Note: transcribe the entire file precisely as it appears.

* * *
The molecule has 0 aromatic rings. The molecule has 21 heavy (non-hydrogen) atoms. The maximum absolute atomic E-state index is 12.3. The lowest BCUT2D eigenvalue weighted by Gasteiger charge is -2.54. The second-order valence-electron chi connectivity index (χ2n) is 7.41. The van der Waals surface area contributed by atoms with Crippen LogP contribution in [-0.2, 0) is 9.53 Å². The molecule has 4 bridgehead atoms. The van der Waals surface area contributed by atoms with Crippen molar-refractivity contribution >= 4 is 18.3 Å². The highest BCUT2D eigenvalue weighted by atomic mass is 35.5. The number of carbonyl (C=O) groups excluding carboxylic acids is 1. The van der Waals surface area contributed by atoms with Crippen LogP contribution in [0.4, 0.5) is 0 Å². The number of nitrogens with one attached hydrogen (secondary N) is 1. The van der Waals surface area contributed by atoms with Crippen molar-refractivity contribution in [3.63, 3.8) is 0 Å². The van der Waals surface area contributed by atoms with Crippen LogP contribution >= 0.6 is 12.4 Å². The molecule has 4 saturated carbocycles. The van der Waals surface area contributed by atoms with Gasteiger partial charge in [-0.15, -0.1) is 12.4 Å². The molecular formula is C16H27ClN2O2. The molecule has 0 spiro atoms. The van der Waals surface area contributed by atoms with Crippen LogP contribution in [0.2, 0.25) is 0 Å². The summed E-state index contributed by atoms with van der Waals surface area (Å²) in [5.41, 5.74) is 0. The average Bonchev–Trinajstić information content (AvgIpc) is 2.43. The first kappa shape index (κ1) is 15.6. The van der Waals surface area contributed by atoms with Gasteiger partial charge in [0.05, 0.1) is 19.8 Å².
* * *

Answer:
The molecule has 0 aromatic rings. The molecule has 21 heavy (non-hydrogen) atoms. The maximum absolute atomic E-state index is 12.3. The lowest BCUT2D eigenvalue weighted by Gasteiger charge is -2.54. The second-order valence-electron chi connectivity index (χ2n) is 7.41. The van der Waals surface area contributed by atoms with Crippen LogP contribution in [-0.2, 0) is 9.53 Å². The molecule has 4 bridgehead atoms. The van der Waals surface area contributed by atoms with Crippen molar-refractivity contribution >= 4 is 18.3 Å². The highest BCUT2D eigenvalue weighted by atomic mass is 35.5. The number of carbonyl (C=O) groups excluding carboxylic acids is 1. The van der Waals surface area contributed by atoms with Crippen LogP contribution in [0.4, 0.5) is 0 Å². The number of nitrogens with one attached hydrogen (secondary N) is 1. The van der Waals surface area contributed by atoms with Crippen molar-refractivity contribution in [3.63, 3.8) is 0 Å². The van der Waals surface area contributed by atoms with Crippen LogP contribution >= 0.6 is 12.4 Å². The molecule has 4 saturated carbocycles. The van der Waals surface area contributed by atoms with Gasteiger partial charge in [-0.15, -0.1) is 12.4 Å². The molecular formula is C16H27ClN2O2. The molecule has 0 spiro atoms. The van der Waals surface area contributed by atoms with Crippen LogP contribution in [0.2, 0.25) is 0 Å². The summed E-state index contributed by atoms with van der Waals surface area (Å²) in [5.41, 5.74) is 0. The average Bonchev–Trinajstić information content (AvgIpc) is 2.43. The first kappa shape index (κ1) is 15.6. The van der Waals surface area contributed by atoms with Gasteiger partial charge in [0.05, 0.1) is 19.8 Å².